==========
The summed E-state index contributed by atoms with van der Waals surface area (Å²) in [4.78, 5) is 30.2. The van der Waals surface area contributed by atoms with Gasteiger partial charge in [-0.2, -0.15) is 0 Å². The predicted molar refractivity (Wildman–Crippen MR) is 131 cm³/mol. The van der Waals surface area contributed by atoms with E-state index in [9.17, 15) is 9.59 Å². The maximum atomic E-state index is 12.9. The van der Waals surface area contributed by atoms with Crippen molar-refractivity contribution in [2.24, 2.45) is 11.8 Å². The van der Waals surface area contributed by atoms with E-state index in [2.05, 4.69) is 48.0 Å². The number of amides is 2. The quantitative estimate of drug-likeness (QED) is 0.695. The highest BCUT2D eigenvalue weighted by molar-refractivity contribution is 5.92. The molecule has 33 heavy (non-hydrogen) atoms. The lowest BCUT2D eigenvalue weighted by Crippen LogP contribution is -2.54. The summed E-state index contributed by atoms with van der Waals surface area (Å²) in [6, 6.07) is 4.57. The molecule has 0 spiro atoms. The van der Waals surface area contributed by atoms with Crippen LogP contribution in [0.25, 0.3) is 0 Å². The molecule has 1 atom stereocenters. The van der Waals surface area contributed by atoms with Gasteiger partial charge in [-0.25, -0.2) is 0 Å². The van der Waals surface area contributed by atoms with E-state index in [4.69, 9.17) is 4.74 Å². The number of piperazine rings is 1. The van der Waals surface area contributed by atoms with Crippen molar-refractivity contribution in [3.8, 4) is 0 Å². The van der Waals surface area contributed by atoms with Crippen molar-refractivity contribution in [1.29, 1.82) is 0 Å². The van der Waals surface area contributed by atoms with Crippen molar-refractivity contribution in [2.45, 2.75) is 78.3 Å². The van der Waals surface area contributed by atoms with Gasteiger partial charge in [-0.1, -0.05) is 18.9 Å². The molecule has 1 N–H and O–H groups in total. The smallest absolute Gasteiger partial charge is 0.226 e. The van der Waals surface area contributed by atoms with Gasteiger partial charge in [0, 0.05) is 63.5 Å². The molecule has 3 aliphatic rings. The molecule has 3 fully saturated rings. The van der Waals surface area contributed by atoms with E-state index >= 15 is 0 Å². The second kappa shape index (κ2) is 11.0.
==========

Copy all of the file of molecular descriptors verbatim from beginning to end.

The summed E-state index contributed by atoms with van der Waals surface area (Å²) in [4.78, 5) is 30.2. The van der Waals surface area contributed by atoms with Gasteiger partial charge in [-0.2, -0.15) is 0 Å². The predicted molar refractivity (Wildman–Crippen MR) is 131 cm³/mol. The van der Waals surface area contributed by atoms with E-state index in [9.17, 15) is 9.59 Å². The maximum atomic E-state index is 12.9. The van der Waals surface area contributed by atoms with Crippen molar-refractivity contribution in [2.24, 2.45) is 11.8 Å². The van der Waals surface area contributed by atoms with E-state index in [2.05, 4.69) is 48.0 Å². The number of amides is 2. The quantitative estimate of drug-likeness (QED) is 0.695. The highest BCUT2D eigenvalue weighted by molar-refractivity contribution is 5.92. The molecule has 33 heavy (non-hydrogen) atoms. The lowest BCUT2D eigenvalue weighted by Crippen LogP contribution is -2.54. The summed E-state index contributed by atoms with van der Waals surface area (Å²) in [6, 6.07) is 4.57. The molecule has 0 spiro atoms. The van der Waals surface area contributed by atoms with Crippen LogP contribution in [0.25, 0.3) is 0 Å². The molecule has 1 atom stereocenters. The van der Waals surface area contributed by atoms with Gasteiger partial charge in [-0.25, -0.2) is 0 Å². The van der Waals surface area contributed by atoms with E-state index in [4.69, 9.17) is 4.74 Å². The number of piperazine rings is 1. The van der Waals surface area contributed by atoms with Crippen molar-refractivity contribution in [3.8, 4) is 0 Å². The van der Waals surface area contributed by atoms with Crippen molar-refractivity contribution in [1.29, 1.82) is 0 Å². The van der Waals surface area contributed by atoms with Crippen molar-refractivity contribution in [2.45, 2.75) is 78.3 Å². The van der Waals surface area contributed by atoms with Gasteiger partial charge in [-0.1, -0.05) is 18.9 Å². The molecule has 1 N–H and O–H groups in total. The smallest absolute Gasteiger partial charge is 0.226 e. The van der Waals surface area contributed by atoms with Gasteiger partial charge in [0, 0.05) is 63.5 Å². The molecule has 3 aliphatic rings. The molecule has 3 fully saturated rings. The van der Waals surface area contributed by atoms with E-state index >= 15 is 0 Å². The second kappa shape index (κ2) is 11.0.